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The Importance of Capitalizing in the Final Stretch of the Season

The stage is set for Baylor. After enduring their toughest four-game stretch of the season, including three away games against ranked opponents, the Bears return home for their homecoming game against Oklahoma State. It will be the start of yet another four-game stretch that will determine if Baylor will go bowling or not. All four of the games are winnable, and there is only one true road game in this final stretch of the season. The importance of a bowl game is obvious for multiple reasons, including fan support, player development (extra practices), money, etc., but I believe its extra critical for our coaching staff.

Like most people predicted this summer, the Big 12 is down this year. There were major losses of key contributors now gone to the NFL, and there are still some realistic scenarios where only four Big 12 teams are bowl eligible at the end of the year. This Baylor coaching staff and team desperately need to take advantage of the variables that have worked in our favor this year. A down year for the conference, average teams coming to Waco to play (Duke, KSU, OSU, TCU) rather than us going to them, and all the returning production that made this Baylor team one of the more experienced in the conference. These variables were in our favor this year, but that is not something that will happen every year.

Every team goes through “down years,” and although I hope and believe that coach Rhule will have this Baylor program going in an upward trend for a while, we too will have to experience a year when we are playing a more difficult schedule with a young team. However, the key for coaches and programs is to have enough skins on the wall to survive those seasons, something to look back on to show everyone what you are capable of. It’s the reason Mack Brown survived a few subpar seasons late in his tenure, as opposed to his successor who was fired after just three years. It’s the reason why nobody in Fort Worth would dream of firing Gary Patterson, even if they are jeopardy of missing a bowl game. Finally, look no closer than our own situation just over a decade ago. Guy Morris’s 2005 and 2006 teams were much better than his predecessor’s ball clubs. They were actually competitive and swept the Northern division teams one year.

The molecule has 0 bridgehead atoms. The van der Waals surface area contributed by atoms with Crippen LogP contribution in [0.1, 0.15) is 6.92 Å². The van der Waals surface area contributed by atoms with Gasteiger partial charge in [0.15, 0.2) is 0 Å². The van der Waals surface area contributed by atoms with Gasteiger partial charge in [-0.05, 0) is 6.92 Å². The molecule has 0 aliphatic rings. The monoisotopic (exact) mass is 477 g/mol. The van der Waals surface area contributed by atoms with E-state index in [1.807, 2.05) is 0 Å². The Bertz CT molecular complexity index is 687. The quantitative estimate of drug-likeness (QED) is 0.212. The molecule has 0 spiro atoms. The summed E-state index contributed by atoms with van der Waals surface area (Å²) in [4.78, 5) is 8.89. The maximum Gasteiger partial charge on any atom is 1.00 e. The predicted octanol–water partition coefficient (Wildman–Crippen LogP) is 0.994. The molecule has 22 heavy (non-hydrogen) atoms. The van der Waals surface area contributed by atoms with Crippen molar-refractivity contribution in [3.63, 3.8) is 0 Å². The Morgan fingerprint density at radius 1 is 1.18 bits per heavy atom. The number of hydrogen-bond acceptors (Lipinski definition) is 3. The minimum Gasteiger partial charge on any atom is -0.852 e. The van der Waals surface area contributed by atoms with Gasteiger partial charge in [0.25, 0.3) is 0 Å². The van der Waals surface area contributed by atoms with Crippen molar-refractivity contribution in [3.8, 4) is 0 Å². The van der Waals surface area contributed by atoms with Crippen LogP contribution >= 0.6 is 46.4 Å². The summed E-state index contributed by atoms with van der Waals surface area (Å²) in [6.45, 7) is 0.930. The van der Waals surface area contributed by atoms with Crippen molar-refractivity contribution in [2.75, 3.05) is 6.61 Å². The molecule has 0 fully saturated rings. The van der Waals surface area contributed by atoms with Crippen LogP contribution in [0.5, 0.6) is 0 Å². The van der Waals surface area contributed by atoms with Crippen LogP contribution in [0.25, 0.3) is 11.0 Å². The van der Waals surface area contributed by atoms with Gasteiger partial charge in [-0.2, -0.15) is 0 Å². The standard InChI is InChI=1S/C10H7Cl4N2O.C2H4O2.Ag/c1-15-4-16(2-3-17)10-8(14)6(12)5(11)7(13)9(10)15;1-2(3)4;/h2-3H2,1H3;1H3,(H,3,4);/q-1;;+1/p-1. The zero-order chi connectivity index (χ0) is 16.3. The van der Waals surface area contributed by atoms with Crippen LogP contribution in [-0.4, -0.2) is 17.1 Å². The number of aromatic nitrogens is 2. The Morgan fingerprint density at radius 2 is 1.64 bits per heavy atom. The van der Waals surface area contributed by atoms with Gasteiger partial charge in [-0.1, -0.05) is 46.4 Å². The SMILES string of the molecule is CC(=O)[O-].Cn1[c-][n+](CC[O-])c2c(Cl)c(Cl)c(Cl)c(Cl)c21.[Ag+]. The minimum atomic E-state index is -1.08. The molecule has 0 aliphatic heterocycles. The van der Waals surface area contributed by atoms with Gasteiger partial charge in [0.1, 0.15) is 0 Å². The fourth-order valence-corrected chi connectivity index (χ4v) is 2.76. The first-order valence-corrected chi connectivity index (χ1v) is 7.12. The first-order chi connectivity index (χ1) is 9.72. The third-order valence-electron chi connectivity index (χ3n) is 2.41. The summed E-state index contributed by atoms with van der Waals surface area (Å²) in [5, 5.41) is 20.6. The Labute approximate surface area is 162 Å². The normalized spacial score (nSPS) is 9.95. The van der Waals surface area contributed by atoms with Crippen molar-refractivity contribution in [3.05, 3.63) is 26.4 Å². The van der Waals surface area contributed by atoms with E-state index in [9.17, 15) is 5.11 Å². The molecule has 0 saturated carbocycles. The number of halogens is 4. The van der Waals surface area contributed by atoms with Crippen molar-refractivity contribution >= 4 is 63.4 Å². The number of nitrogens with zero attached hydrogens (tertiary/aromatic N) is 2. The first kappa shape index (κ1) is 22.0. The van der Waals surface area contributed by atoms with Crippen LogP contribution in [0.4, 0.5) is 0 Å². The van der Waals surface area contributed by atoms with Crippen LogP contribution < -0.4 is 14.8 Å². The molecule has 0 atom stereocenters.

So why didn’t coach Morris get more time to turn around arguably the worst program in the country? I believe it’s because he didn’t have enough skins on the wall to survive his down year in 2007. All it took was one or two more wins in either 2005 or 2006, and I believe he would have survived the disastrous 2007 season. He was close, but he had nothing to show for it.

Again, I hope it’s not for a while, but our “down year” will inevitably come. The Big 12 won’t stay down forever. We won’t always have so much returning production coming into a season. And there will be a year where our schedule won’t be so advantageous. So, my hope is that Coach Rhule can get his skins on the wall early his tenure, and that we won’t look back at this season the same way we look at back at the ‘05 and ‘06 seasons as being close but with nothing to show for it.

Source: Our Daily Bears